Divorce and Parenting Considerations with the family who has a child with special needs. When a client comes into my office and is in the process of divorce and they have a child or children with special needs we typically discuss the following:

1. Are both parents on the same page about the child’s needs and level of disability?

The failure to agree on these key issues presents problems for all areas of decision making and parenting. In some cases, a neutral expert may help bridge the gap in understanding and appreciation of the child’s needs. In Illinois, the new statute enacted in January of 2016, eliminates the word custody and instead refers to decision making. This is particularly important in cases where there is a child with a disability since decision making may be more complex and it is much harder to separate out the medical, mental health issues and educational decisions into clearly defined categories. See 750 ILCS 5/602.5 Allocation of parental responsibilities: decision making.

2. What are the educational arrangements for the child?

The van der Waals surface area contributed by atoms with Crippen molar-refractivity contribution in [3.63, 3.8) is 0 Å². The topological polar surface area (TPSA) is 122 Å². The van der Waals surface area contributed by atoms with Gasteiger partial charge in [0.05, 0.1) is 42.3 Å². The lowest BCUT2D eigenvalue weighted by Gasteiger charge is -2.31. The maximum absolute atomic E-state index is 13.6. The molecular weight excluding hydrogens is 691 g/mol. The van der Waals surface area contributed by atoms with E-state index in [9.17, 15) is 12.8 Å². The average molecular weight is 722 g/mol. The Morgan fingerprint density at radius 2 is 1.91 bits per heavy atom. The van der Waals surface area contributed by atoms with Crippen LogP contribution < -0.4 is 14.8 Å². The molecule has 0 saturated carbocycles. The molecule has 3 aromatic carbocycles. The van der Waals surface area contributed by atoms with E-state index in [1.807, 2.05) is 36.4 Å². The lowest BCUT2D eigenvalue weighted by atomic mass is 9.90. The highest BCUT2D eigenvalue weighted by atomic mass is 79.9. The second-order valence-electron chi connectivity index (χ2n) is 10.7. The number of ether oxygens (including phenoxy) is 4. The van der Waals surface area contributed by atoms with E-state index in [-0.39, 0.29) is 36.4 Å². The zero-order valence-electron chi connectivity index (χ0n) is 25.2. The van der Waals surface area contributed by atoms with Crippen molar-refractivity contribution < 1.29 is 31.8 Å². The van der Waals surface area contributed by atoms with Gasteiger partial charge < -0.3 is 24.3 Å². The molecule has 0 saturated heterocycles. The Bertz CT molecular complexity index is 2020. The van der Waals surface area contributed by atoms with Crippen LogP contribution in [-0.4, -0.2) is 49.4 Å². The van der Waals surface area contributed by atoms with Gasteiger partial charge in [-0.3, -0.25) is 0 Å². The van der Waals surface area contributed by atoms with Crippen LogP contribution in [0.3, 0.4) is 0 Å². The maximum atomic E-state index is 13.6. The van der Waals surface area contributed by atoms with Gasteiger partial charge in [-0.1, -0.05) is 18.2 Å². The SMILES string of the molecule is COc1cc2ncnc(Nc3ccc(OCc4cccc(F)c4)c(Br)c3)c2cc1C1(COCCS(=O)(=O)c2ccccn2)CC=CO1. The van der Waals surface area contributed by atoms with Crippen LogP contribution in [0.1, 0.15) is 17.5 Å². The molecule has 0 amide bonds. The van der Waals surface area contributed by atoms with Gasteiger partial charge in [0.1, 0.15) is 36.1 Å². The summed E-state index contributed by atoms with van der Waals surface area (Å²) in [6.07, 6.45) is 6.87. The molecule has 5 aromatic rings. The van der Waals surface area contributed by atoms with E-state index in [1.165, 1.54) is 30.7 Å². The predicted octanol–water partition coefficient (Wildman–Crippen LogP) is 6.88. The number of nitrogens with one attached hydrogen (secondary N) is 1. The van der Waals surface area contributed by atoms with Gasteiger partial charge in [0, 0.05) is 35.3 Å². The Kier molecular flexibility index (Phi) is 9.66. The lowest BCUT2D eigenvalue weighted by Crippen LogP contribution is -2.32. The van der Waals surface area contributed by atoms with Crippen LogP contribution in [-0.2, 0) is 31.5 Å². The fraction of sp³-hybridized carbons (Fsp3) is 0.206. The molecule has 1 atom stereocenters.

Special Education services are a key element in a families’ lives that need to be addressed in the divorce process.

Where will a child live? The availability of services can vary from state to state and different school districts may provide different services. Issues of residency for school district purposes should be addressed early on with the client.

Who will be the parent who manages the educational process? In many cases one parent (often the parent who is able to be more flexible at work) manages the day to day educational issues. Ideally, both parents should attend and be involved in the IEP process but this isn’t always possible. Will this collaboration and involvement continue after the divorce or will there need to be a change? 750 ILCS 602.5(a)(1)

3. What implications are there for child support and maintenance?

The need to care for a child with a disability may affect one or both parents’ employment options. The financial concerns are often complex and require an out of the box solution. The costs associated with the care of the child may necessitate a departure from guideline child support. 750 ILCS 5/505 Child Support.



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